Financial crisis panel to call Greenspan, Cox

WASHINGTON Thu Jan 14, 2010 6:32pm EST

Chairman of the Federal Deposit Insurance Corporation (FDIC) Sheila Bair speaks at the Women's Conference 2009 in Long Beach, California October 27, 2009. REUTERS/Phil McCarten

Chairman of the Federal Deposit Insurance Corporation (FDIC) Sheila Bair speaks at the Women's Conference 2009 in Long Beach, California October 27, 2009.

Credit: Reuters/Phil McCarten

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WASHINGTON (Reuters) - U.S. regulators admitted to failing to head off the 2008 financial crisis as they appeared before a panel whose chairman said he plans to seek testimony from former Federal Reserve Chairman Alan Greenspan.

As President Barack Obama proposed slapping a special fee on banks and criticized bankers' bonuses, the Financial Crisis Inquiry Commission heard regulators confess that they were lulled into inaction by soaring bank and Wall Street profits.

To learn more, commission chairman Phil Angelides said on Thursday he will seek testimony from Greenspan, current Fed Chairman Ben Bernanke and former chairmen of the U.S. Securities and Exchange Commission, including Christopher Cox.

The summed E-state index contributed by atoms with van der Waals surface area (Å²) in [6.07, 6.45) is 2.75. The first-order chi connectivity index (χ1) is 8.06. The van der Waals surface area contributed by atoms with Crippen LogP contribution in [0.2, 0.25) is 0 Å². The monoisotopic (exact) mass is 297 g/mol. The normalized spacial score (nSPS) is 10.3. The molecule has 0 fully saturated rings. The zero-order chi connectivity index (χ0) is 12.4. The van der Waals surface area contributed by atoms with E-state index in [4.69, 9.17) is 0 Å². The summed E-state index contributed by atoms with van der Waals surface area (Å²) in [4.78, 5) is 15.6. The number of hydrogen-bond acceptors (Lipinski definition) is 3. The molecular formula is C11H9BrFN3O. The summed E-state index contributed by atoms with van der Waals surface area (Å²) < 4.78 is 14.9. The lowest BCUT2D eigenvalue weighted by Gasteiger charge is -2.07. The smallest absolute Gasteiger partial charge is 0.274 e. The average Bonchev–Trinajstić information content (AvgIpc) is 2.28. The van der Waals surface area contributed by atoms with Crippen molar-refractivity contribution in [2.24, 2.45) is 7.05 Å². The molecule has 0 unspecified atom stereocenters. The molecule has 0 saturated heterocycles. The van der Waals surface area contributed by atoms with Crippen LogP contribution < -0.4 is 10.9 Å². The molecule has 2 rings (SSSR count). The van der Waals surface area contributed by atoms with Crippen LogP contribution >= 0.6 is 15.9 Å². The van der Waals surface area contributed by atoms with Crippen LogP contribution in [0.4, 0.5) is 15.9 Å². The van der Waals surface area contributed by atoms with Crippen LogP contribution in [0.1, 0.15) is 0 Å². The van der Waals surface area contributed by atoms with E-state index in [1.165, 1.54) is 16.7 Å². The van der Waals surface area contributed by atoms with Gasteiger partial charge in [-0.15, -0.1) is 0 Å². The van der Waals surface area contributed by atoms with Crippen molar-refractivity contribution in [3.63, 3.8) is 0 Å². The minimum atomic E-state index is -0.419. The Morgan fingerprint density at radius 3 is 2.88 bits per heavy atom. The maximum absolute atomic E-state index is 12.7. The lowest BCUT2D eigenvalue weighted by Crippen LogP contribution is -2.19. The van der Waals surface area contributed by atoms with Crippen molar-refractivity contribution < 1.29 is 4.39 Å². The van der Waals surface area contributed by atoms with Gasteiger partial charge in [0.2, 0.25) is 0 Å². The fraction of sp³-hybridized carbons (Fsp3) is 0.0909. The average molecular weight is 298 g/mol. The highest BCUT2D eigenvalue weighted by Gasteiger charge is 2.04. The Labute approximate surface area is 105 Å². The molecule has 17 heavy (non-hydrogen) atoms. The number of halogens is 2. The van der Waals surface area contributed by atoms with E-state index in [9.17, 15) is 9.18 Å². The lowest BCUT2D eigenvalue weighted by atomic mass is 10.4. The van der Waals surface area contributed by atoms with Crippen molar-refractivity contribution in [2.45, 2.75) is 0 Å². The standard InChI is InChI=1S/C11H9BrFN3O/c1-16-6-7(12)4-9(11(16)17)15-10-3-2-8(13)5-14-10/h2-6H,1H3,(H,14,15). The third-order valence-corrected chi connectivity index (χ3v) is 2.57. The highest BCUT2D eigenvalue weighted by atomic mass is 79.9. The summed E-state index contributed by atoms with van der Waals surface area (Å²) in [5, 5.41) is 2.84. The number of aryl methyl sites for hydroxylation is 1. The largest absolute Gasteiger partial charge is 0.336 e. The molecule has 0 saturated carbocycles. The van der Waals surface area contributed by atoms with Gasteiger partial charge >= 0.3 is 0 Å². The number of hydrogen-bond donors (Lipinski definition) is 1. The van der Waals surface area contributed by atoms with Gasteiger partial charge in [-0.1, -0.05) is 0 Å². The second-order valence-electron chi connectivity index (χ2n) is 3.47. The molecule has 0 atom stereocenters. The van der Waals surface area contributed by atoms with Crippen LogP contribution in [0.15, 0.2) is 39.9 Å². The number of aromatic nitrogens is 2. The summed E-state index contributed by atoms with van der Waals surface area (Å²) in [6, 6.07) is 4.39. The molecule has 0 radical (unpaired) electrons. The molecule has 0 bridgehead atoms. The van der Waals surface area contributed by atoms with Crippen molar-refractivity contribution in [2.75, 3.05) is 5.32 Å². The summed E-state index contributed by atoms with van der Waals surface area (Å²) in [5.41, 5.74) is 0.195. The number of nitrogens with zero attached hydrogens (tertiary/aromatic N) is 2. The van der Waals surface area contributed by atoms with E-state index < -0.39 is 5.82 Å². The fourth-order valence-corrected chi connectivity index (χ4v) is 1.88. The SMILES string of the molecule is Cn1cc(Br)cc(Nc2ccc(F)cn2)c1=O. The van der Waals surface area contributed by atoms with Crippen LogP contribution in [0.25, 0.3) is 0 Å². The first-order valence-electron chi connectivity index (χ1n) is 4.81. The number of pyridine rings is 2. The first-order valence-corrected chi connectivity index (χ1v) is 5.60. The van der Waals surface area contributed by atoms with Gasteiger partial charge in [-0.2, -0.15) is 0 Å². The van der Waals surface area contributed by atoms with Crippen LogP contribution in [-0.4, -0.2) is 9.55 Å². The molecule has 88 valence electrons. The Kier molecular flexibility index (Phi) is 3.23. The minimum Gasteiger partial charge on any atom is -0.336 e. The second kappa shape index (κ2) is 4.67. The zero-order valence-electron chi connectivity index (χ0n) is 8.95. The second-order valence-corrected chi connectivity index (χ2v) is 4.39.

"We'll be asking them to come before us because they were the watchers, and I will assure you, we will be as probing of the regulators who were on the scene at the time as we will be of people in the private sector," said Angelides, a former state treasurer of California.

In testimony that urged stricter oversight in future while admitting past errors, Federal Deposit Insurance Corp Chairman Sheila Bair headlined the commission's second day of hearings.

"Not only did market discipline fail to prevent the excesses of the last few years, but the regulatory system also failed in its responsibilities," she said.

When financial firms are making money, even amid questions about how they are doing it, it can be difficult for regulators "to take away the punch bowl," she told the commission created by Congress.

Obama on Thursday proposed imposing a fee of up to $117 billion on Wall Street to repay taxpayers for the government bailouts that stabilized the financial system in 2008 and 2009. He slammed bankers for massive profits and obscene bonuses.

"My commitment is to recover every single dime the American people are owed," Obama said.